Brackenmore Review

Price: $11.49

The Wicker Man Redux

A remote Irish community hides a dark secret in this gripping thriller from the UK. Recalling such Brit horror classics as The Wicker Man, Brackenmore is a suspenseful occult flick with fine performances from its strong cast. An orphaned woman is lured back to her ancestral home for sinister purposes and the answers lie in this rural village. Director Christopher Kemble has crafted a fine, if slowly paced, horror film with creepy undertones and a powerful ending.

Londoner Kate Reynolds (Sophie Hopkins) inherits her uncle’s estate, an unknown relative to her, in Brackenmore, a tiny rural village in the South of Ireland. Orphaned at a young age and looking for answers, Kate decides to go off and claim the estate by herself. Working through some difficulties in their marriage, she leaves behind her husband Steven (Kieran Baker).

Kate quickly befriends a friendly local in Brackenmore, Tom (D.J. McGrath). He helps show her around town and fills in a little local background on her family history. Finding old pictures of her uncle and parents in her uncle’s home, the mysteries keep piling up about her past. The isolated village has strange traditions but its locals are mostly pleasant, if a tad eccentric in their ways.

Kate is enjoying the local color when something occurs that changes everything for her. It’s a big moment in the narrative that comes out of nowhere. What seemed like a quaint village suddenly turns into a darkly disturbing threat. From there it’s a chilling ride into terror for Kate where her life is turned upside down.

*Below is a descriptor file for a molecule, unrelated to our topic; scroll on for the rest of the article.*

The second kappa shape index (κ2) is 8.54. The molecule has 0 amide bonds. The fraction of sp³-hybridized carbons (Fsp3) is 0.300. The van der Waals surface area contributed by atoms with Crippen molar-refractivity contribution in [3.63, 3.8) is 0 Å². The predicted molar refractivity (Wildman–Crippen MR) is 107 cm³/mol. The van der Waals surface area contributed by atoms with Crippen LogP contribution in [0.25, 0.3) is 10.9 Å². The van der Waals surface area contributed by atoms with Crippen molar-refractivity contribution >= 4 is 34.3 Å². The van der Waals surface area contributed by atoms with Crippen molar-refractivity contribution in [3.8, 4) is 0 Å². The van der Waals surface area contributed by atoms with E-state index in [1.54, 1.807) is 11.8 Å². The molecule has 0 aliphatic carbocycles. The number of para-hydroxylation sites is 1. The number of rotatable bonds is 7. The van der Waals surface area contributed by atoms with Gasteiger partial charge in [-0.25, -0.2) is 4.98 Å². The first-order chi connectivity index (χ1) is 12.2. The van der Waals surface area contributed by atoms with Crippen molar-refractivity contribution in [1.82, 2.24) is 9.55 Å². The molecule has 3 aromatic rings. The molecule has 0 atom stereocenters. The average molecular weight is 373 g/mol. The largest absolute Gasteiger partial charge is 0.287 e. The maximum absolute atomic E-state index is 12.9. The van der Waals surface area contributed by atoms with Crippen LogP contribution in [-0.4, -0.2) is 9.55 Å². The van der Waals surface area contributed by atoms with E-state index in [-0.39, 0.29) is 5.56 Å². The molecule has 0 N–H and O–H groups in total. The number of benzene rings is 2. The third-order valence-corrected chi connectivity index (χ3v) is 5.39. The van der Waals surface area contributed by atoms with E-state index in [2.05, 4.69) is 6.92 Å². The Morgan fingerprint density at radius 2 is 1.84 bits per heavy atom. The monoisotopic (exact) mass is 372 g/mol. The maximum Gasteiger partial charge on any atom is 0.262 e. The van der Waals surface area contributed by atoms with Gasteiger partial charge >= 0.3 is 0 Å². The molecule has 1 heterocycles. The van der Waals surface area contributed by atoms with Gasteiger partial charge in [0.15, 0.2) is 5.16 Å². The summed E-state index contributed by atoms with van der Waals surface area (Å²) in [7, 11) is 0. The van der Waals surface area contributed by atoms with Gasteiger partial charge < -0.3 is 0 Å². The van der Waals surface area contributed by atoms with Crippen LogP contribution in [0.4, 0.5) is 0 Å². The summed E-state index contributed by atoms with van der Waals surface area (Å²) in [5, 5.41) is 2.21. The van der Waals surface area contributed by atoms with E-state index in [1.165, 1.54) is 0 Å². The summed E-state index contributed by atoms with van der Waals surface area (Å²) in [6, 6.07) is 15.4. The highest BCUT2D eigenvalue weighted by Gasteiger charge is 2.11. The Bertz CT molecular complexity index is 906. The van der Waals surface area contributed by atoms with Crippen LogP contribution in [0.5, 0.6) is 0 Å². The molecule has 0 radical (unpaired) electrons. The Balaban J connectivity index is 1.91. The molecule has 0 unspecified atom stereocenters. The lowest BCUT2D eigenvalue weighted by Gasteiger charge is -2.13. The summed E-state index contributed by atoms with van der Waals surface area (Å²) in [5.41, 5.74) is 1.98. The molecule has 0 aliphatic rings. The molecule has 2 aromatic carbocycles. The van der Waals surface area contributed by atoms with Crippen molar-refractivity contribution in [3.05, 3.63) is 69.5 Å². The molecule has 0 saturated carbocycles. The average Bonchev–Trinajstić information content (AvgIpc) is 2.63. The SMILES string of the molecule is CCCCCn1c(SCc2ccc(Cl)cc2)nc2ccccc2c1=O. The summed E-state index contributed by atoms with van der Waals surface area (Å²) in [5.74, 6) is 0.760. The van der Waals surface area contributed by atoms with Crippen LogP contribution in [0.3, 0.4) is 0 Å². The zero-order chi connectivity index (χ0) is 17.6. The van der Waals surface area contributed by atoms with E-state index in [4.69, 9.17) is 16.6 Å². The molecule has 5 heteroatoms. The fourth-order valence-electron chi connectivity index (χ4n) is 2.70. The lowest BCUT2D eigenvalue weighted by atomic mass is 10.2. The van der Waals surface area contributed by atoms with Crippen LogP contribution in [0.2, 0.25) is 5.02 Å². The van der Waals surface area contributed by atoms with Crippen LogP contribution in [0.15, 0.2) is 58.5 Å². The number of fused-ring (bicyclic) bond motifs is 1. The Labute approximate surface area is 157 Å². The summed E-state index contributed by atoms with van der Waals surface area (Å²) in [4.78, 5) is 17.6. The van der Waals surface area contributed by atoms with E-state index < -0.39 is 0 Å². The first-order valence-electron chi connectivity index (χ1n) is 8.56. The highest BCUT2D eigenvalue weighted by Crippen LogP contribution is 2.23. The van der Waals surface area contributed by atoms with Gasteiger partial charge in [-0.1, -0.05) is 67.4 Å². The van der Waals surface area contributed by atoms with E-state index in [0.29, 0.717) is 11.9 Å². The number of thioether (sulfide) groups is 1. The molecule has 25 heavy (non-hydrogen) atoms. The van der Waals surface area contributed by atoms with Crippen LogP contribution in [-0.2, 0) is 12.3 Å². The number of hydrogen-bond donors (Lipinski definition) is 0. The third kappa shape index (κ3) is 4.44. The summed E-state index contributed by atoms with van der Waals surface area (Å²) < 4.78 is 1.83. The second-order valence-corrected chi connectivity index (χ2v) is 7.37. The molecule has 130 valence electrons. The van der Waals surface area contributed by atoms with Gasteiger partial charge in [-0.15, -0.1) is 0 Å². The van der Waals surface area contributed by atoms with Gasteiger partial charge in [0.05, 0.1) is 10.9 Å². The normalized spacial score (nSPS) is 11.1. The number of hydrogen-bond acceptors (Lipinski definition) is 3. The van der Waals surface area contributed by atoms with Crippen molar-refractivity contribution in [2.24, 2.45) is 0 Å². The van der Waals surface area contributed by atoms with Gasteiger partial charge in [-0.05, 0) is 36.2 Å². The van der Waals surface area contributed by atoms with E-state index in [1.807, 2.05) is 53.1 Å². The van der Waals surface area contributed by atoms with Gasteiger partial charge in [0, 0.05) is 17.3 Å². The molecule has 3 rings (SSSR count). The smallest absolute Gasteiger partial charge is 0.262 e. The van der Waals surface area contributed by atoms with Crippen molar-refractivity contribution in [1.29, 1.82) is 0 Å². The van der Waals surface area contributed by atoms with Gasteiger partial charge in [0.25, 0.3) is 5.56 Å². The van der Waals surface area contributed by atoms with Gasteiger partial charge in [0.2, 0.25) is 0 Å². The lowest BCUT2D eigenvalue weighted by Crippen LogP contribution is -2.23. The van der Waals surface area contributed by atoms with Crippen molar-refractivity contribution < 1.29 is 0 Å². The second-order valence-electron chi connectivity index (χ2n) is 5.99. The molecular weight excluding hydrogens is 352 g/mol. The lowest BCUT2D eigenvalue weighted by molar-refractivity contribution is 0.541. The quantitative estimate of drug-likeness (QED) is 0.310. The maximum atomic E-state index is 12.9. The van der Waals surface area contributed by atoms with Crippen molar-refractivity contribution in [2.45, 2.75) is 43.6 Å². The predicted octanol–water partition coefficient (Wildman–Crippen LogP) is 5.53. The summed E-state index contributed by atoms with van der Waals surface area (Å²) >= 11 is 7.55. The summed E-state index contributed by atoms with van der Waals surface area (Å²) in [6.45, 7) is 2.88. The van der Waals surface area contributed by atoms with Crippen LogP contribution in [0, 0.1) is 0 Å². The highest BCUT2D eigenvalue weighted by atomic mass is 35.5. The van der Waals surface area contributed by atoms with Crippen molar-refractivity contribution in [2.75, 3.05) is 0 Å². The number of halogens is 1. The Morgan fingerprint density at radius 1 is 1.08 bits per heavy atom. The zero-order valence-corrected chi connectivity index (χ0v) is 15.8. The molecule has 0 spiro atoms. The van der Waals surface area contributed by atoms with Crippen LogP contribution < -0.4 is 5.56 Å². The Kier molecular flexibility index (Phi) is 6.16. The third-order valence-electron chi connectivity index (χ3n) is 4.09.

The thriller’s action is kept grounded with fine practical effects…

Occult thrillers have a long tradition in British horror and Brackenmore pays them fine homage. Sophie Hopkins and D.J. McGrath are excellent leads, forced by the less-is-more script to carry the film. Including credits, Brackenmore is fairly short at just 72 minutes. That doesn’t necessarily say anything about the film, though there are points in the narrative that could have been expanded for greater texture and characterization. It would have been nice if the final act had elucidated some of the village’s background in a more clear manner.

The sleepy narrative is slow to build but perfectly punctuated by a couple of horrific moments that you will remember long after the movie has ended. The thriller’s action is kept grounded with fine practical effects, making what happens in Brackenmore more believable. It’s one of the tighter indie horror films of the last several years, a taut narrative sculpted to perfection without any superfluous scenes. The superb cast are all natural fits for their roles. That adds credibility and authenticity to Brackenmore, which was shot on location in Ireland.

Brackenmore is about Kate and her hidden family background, in this rural town that may still practice pagan rituals. It’s a dark journey for the young woman and we as the viewers are taken along for the thrilling ride. Brackenmore is indie horror that makes up for its lack of big budget trappings with fine acting and tight writing. It’s nothing a devoted British horror fan hasn’t seen before, but it’s well-crafted enough to keep you on the edge of your seat through its memorable finale.

Movie

Excellent British pagan horror about a young woman seeking out her family’s mysterious background.

Overall
4
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User Review
5 (1 vote)

MVDVisual distributes Brackenmore on DVD in a windowboxed 2.35:1 presentation. The 2017 production runs 72:34 with no subtitles and a 2.0 English PCM soundtrack. No special features are included on the DVD.